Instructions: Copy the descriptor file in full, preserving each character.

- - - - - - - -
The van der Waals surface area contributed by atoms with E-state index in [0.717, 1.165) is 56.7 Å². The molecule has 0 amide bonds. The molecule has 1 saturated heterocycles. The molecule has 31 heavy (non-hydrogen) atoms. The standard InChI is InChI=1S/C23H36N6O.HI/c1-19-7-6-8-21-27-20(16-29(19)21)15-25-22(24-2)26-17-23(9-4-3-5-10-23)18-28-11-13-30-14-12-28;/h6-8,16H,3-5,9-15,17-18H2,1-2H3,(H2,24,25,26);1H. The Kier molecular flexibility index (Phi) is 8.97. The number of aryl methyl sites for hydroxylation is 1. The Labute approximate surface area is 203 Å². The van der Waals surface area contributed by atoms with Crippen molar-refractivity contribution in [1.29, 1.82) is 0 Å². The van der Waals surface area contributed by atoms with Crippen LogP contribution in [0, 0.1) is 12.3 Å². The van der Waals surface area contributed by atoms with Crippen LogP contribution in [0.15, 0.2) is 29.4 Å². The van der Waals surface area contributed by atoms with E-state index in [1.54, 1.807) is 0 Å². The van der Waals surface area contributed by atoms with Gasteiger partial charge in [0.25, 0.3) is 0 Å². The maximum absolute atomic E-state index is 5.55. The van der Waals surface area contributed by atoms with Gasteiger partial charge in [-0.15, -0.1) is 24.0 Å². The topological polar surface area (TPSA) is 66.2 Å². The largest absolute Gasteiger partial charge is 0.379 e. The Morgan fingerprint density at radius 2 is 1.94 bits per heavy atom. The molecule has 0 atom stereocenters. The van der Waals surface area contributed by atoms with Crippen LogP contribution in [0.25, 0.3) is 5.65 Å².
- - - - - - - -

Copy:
The van der Waals surface area contributed by atoms with E-state index in [0.717, 1.165) is 56.7 Å². The molecule has 0 amide bonds. The molecule has 1 saturated heterocycles. The molecule has 31 heavy (non-hydrogen) atoms. The standard InChI is InChI=1S/C23H36N6O.HI/c1-19-7-6-8-21-27-20(16-29(19)21)15-25-22(24-2)26-17-23(9-4-3-5-10-23)18-28-11-13-30-14-12-28;/h6-8,16H,3-5,9-15,17-18H2,1-2H3,(H2,24,25,26);1H. The Kier molecular flexibility index (Phi) is 8.97. The number of aryl methyl sites for hydroxylation is 1. The Labute approximate surface area is 203 Å². The van der Waals surface area contributed by atoms with Crippen molar-refractivity contribution in [1.29, 1.82) is 0 Å². The van der Waals surface area contributed by atoms with Crippen LogP contribution in [0, 0.1) is 12.3 Å². The van der Waals surface area contributed by atoms with Crippen LogP contribution in [0.15, 0.2) is 29.4 Å². The van der Waals surface area contributed by atoms with E-state index in [1.54, 1.807) is 0 Å². The van der Waals surface area contributed by atoms with Gasteiger partial charge in [0.25, 0.3) is 0 Å². The maximum absolute atomic E-state index is 5.55. The van der Waals surface area contributed by atoms with Gasteiger partial charge in [-0.15, -0.1) is 24.0 Å². The topological polar surface area (TPSA) is 66.2 Å². The largest absolute Gasteiger partial charge is 0.379 e. The Morgan fingerprint density at radius 2 is 1.94 bits per heavy atom. The molecule has 0 atom stereocenters. The van der Waals surface area contributed by atoms with Crippen LogP contribution in [0.25, 0.3) is 5.65 Å².